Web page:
Review: Don’t Let Go

Last Updated on August 2, 2021

don't let go bannerNOTE: DON'T LET GO originally played Sundance under the title RELIVE. Apparently the film has been re-edited since then – this review reflects what originally played at Sundance. 

PLOT: After his beloved niece (Storm Reid) is brutally murdered, a cop (David Oyelowo) becomes obsessed with finding her killer, only to get help from an unexpected source- the girl herself in the days leading up to the murder.

REVIEW: DON'T LET GO plays like a hodgepodge of DÉJÀ VU and FREQUENCY, with a little GROUNDHOG DAY thrown in for good measure. It’s a commercial effort from indie director Jacob Estes (MEAN CREEK) who teams with Blumhouse for a movie that falls outside the studio’s normal horror comfort zone, opting for a cop-thriller/ whodunit vibe that never really comes together. Nevertheless, it's an interesting effort from them to branch out commercially into different kinds of movies.

Time travel movies are always a bit dicey, as they have to establish rules pretty early on to keep the audience from complete and utter confusion, and DON'T LET GO never really establishes those rules. In the film, Storm Reid’s Ashley is able to communicate by phone with Oyelowo’s Uncle Jack via cellphone, which is simple enough, but the effect of the changing the past on the future never quite makes sense. At one point, Oyelowo essentially gets a do-over, but how this happens isn’t really explained in a satisfying way, and the movie is full of moments like this, making it a frustrating watch.

Luckily, the movie benefits from two great performances, with Oyelowo mixing heart with tough guy muscles he hasn’t really had the opportunity to flex yet, and he’s always engaging, even when the film doesn’t really make sense. A WRINKLE IN TIME’s Storm Reid is similarly good, as the smart niece with a strong connection to her uncle Jack, and you buy the relationship.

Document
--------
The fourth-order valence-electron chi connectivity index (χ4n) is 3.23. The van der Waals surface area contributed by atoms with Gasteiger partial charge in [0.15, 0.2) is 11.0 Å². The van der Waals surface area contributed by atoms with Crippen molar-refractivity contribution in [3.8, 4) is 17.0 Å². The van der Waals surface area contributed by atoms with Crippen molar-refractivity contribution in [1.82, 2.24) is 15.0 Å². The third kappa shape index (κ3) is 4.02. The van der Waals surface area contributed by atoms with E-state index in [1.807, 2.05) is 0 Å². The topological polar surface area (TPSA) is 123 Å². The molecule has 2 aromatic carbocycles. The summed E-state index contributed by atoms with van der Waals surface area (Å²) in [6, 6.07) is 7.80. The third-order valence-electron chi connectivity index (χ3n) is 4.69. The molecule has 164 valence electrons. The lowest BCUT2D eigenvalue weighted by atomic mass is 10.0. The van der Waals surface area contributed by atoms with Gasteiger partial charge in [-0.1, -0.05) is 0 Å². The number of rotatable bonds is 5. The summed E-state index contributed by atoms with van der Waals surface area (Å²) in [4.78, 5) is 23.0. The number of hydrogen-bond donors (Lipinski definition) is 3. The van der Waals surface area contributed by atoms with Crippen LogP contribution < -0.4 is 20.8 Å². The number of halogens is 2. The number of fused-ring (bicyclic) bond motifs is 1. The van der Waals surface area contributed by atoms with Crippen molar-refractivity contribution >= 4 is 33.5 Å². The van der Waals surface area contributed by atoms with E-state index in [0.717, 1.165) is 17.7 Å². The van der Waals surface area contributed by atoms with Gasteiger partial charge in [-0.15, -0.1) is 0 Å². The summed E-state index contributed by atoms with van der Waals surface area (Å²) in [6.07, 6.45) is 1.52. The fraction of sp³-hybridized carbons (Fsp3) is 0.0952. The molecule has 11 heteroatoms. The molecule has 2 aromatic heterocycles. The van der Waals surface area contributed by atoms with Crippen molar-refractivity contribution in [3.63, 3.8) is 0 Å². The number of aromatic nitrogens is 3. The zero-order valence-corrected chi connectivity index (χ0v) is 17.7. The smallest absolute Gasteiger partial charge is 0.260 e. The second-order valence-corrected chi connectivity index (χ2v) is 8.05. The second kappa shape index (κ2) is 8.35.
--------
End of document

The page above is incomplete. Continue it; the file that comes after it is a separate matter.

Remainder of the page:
The supporting cast is top shelf too, although the great Brian Tyree Henry is wasted in a minor role as Ashely’s ne’er do well dad, who’s caught up in a drug deal that spells disaster for his family, in one timeline at least. Alfred Molina chews scenery as the prototypical angry police chief, while Mykelti Williamson plays his best friend and partner. It also has a really good score by Ethan Gold, which deepens the emotion of the film in a significant way. It’s not subtle, but it’s effective.

Too bad then that the storyline is so frustrating, with a convoluted mystery at its heart that never really gets a satisfying resolution (NOTE – the ending has been reworked in this revised/retitled version of the film), although the film is never really that bad (in some ways it’s silly fun). Given the cast and the talent behind the camera, I thought the execution of this time travel thriller left something to be desired. It pales alongside the films it references and winds up just being an ok thriller than the terrific genre mash-up it could have been.

Don't Let Go



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About the Author

Chris Bumbray began his career with JoBlo as the resident film critic (and James Bond expert) way back in 2007, and he has stuck around ever since, being named editor-in-chief in 2021. A voting member of the CCA and a Rotten Tomatoes-approved critic, you can also catch Chris discussing pop culture regularly on CTV News Channel.